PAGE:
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How can I find the Laurent series expansion of $\cosh z$ in the immediate neighborhood of $z=i \pi$.

The neighborhood part confused me. Since Laurent expansion of $\cosh z$ is $\sum_{n=0}^{\infty}\frac{z^{2n}}{(2n)!}$

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    $\begingroup$ No, that is the expansion near $z=0$, not near $z=i\pi$ (i.e., you want $\cosh z=\sum_n a_n(z-i\pi)^n$). $\endgroup$ Apr 1, 2021 at 11:11
  • $\begingroup$ so what do i suppose to do? $\endgroup$
    – Aegean
    Apr 1, 2021 at 11:44
  • $\begingroup$ $coshz= \sum a_n (z-i \pi)^n$ and $a_n=\frac{1}{2 \pi i} \oint \frac{f(z)=coshz}{(z-\pi i)^{n+1} }dz$ is it true? $\endgroup$
    – Aegean
    Apr 1, 2021 at 11:51

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The function $\cosh$ is holomorphic on $\Bbb{C}$ so sure, it has a Laurent expansion, but even better, it has a Taylor expansion about any point, and the series has infinite radius of convergence. From elementary calculus, you should recall that the Taylor expansion is given as \begin{align} \cosh(z)&=\sum_{n=0}^{\infty}\frac{\cosh^{(n)}(i\pi)}{n!}(z-i\pi)^n \end{align} Now, recall that $\cosh'=\sinh$ and $\sinh'=\cosh$, so all we have to do is evaluate $\cosh(i\pi)$ and $\sinh(i\pi)$. But from the definitions it is immediate that \begin{align} \cosh(i\pi)=\cos(\pi)=-1 \qquad\text{and}\qquad \sinh(i\pi)=i\sin(\pi)=0. \end{align} So, in the Taylor expansion, only the even powers remain. So, we have \begin{align} \cosh(z)&=-\sum_{k=0}^{\infty}\frac{(z-i\pi)^{2k}}{(2k)!}. \end{align}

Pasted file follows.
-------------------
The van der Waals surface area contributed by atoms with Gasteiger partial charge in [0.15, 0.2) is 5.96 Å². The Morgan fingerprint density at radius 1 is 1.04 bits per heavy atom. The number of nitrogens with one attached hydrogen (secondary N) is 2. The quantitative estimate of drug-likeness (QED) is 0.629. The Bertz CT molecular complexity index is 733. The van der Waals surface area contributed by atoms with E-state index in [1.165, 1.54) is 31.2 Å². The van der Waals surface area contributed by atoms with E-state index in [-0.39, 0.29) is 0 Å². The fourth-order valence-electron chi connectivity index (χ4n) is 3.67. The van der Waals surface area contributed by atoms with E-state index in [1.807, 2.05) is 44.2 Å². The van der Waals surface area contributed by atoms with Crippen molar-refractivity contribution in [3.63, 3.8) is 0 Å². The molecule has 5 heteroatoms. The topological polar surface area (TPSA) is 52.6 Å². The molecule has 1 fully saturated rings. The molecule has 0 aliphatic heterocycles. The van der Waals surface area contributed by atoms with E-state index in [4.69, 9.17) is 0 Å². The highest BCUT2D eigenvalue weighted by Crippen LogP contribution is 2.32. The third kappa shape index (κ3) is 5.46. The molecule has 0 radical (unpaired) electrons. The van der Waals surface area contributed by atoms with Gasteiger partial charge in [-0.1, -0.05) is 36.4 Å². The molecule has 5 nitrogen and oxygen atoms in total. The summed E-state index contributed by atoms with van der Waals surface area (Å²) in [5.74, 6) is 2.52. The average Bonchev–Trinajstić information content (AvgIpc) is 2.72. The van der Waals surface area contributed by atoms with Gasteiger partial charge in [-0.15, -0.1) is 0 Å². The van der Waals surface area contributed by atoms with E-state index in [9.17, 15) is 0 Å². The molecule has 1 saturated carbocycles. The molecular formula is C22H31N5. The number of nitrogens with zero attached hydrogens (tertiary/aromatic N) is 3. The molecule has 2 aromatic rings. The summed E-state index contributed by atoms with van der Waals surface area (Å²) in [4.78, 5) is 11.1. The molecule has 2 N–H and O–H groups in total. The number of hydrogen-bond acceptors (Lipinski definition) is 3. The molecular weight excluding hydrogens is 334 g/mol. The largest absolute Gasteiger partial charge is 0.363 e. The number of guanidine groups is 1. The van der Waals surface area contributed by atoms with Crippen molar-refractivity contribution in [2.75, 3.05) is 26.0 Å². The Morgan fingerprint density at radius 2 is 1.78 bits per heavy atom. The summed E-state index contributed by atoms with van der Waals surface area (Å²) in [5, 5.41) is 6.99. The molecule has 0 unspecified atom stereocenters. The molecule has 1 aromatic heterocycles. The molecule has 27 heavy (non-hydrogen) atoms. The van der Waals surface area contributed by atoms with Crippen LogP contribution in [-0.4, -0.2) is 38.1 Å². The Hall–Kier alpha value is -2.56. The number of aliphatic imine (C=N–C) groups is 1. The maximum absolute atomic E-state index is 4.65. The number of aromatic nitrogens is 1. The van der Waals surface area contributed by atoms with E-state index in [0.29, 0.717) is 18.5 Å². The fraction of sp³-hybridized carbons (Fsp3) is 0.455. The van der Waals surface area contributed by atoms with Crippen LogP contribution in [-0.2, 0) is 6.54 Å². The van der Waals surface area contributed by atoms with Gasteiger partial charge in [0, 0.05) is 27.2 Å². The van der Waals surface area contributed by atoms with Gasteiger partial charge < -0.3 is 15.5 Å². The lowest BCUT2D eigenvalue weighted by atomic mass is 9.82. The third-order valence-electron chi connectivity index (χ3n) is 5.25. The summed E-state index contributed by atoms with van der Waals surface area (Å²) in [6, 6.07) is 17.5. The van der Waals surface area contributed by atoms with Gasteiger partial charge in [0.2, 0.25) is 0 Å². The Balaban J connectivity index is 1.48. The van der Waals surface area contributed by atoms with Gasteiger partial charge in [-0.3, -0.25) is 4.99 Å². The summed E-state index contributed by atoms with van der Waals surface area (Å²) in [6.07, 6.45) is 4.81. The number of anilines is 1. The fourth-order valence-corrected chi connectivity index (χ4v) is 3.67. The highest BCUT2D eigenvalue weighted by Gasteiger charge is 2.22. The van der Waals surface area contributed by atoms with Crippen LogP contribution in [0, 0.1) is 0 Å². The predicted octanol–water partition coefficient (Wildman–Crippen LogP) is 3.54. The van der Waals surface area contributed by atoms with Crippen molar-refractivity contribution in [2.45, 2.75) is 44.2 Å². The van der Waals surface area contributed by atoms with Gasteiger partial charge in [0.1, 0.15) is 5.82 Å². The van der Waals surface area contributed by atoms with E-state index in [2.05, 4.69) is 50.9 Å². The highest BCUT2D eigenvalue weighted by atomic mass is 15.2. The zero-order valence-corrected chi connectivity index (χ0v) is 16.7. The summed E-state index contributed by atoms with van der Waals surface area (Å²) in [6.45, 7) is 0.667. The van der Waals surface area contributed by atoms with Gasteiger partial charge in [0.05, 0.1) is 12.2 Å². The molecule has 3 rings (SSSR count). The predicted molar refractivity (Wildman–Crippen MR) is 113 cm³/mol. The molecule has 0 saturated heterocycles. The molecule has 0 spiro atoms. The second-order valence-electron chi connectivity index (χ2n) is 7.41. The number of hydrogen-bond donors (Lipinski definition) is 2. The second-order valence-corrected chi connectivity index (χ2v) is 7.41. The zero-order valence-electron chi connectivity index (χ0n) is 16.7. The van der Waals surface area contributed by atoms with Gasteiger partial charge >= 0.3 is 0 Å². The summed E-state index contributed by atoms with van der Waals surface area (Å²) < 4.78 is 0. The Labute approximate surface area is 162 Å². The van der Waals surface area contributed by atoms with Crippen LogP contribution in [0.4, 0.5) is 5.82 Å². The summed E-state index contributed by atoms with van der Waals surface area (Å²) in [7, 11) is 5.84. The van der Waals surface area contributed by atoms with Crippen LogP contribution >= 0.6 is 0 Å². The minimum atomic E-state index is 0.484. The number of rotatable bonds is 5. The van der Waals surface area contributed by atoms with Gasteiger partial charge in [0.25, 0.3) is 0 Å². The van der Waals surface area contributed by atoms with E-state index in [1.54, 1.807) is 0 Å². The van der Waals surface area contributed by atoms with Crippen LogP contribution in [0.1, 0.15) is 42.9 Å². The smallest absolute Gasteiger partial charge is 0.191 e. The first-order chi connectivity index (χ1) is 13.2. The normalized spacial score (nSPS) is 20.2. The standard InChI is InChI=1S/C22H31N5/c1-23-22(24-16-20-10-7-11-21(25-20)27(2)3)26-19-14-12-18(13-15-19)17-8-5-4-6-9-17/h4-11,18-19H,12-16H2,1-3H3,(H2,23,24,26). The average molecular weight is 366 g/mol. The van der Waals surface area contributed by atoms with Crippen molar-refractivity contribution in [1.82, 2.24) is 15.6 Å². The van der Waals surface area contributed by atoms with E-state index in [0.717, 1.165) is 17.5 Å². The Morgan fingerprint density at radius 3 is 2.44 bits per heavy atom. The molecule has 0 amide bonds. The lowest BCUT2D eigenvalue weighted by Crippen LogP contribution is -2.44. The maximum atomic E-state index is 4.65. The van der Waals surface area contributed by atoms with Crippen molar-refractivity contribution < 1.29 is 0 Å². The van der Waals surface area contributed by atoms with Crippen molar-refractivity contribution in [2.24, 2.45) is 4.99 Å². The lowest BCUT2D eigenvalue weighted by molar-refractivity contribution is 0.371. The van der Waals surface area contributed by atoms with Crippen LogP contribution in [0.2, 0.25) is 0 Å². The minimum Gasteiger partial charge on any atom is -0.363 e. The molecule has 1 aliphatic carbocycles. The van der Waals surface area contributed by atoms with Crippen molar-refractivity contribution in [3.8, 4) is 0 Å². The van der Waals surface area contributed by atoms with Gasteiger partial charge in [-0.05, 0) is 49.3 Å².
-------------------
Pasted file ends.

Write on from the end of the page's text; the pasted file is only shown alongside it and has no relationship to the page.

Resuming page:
Alternatively, you can observe that due to how $\cosh$ is defined in terms of the exponential function, we have \begin{align} \cosh(z)=-\cosh(z-i\pi)=-\sum_{n=0}^{\infty}\frac{(z-i\pi)^{2n}}{(2n)!}. \end{align}

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  • $\begingroup$ does the minus sign come from even terms? $\endgroup$
    – Aegean
    Apr 1, 2021 at 12:16
  • $\begingroup$ @KonstantinNovoselov yes. $\cosh(i\pi)=\cosh^{(2)}(i\pi)=\cosh^{(4)}(i\pi)=\dots = -1$, whereas $\cosh'(i\pi)=\cosh^{(3)}(i\pi)=\cosh^{(5)}(i\pi)=\dots = 0$. $\endgroup$
    – peek-a-boo
    Apr 1, 2021 at 12:17
  • $\begingroup$ thanks for guiding. taylor series looks so brilliant and easier $\endgroup$
    – Aegean
    Apr 1, 2021 at 12:34

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